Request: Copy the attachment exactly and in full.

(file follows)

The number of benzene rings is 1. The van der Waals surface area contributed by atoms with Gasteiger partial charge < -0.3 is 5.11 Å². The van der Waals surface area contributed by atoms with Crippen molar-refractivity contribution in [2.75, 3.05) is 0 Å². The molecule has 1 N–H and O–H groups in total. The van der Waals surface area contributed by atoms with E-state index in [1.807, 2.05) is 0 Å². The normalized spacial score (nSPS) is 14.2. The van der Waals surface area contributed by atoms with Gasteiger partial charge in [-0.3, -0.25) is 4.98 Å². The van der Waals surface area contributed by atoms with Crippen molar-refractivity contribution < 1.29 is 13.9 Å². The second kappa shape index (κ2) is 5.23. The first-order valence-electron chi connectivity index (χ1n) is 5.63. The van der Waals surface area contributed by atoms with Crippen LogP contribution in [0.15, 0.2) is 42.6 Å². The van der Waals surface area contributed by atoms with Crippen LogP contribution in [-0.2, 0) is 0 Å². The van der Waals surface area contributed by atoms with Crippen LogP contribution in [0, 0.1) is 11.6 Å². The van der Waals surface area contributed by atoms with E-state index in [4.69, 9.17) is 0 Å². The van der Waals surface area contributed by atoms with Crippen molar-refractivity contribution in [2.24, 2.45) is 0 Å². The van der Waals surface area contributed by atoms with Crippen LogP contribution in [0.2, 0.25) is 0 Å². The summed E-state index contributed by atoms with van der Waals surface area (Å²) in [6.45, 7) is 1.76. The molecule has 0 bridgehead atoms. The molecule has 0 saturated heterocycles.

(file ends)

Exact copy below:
The number of benzene rings is 1. The van der Waals surface area contributed by atoms with Gasteiger partial charge < -0.3 is 5.11 Å². The van der Waals surface area contributed by atoms with Crippen molar-refractivity contribution in [2.75, 3.05) is 0 Å². The molecule has 1 N–H and O–H groups in total. The van der Waals surface area contributed by atoms with E-state index in [1.807, 2.05) is 0 Å². The normalized spacial score (nSPS) is 14.2. The van der Waals surface area contributed by atoms with Gasteiger partial charge in [-0.3, -0.25) is 4.98 Å². The van der Waals surface area contributed by atoms with Crippen molar-refractivity contribution < 1.29 is 13.9 Å². The second kappa shape index (κ2) is 5.23. The first-order valence-electron chi connectivity index (χ1n) is 5.63. The van der Waals surface area contributed by atoms with Crippen LogP contribution in [0.15, 0.2) is 42.6 Å². The van der Waals surface area contributed by atoms with Crippen LogP contribution in [-0.2, 0) is 0 Å². The van der Waals surface area contributed by atoms with Crippen LogP contribution in [0, 0.1) is 11.6 Å². The van der Waals surface area contributed by atoms with E-state index in [4.69, 9.17) is 0 Å². The van der Waals surface area contributed by atoms with Crippen molar-refractivity contribution in [2.24, 2.45) is 0 Å². The van der Waals surface area contributed by atoms with Crippen LogP contribution in [0.2, 0.25) is 0 Å². The summed E-state index contributed by atoms with van der Waals surface area (Å²) in [6.45, 7) is 1.76. The molecule has 0 bridgehead atoms. The molecule has 0 saturated heterocycles.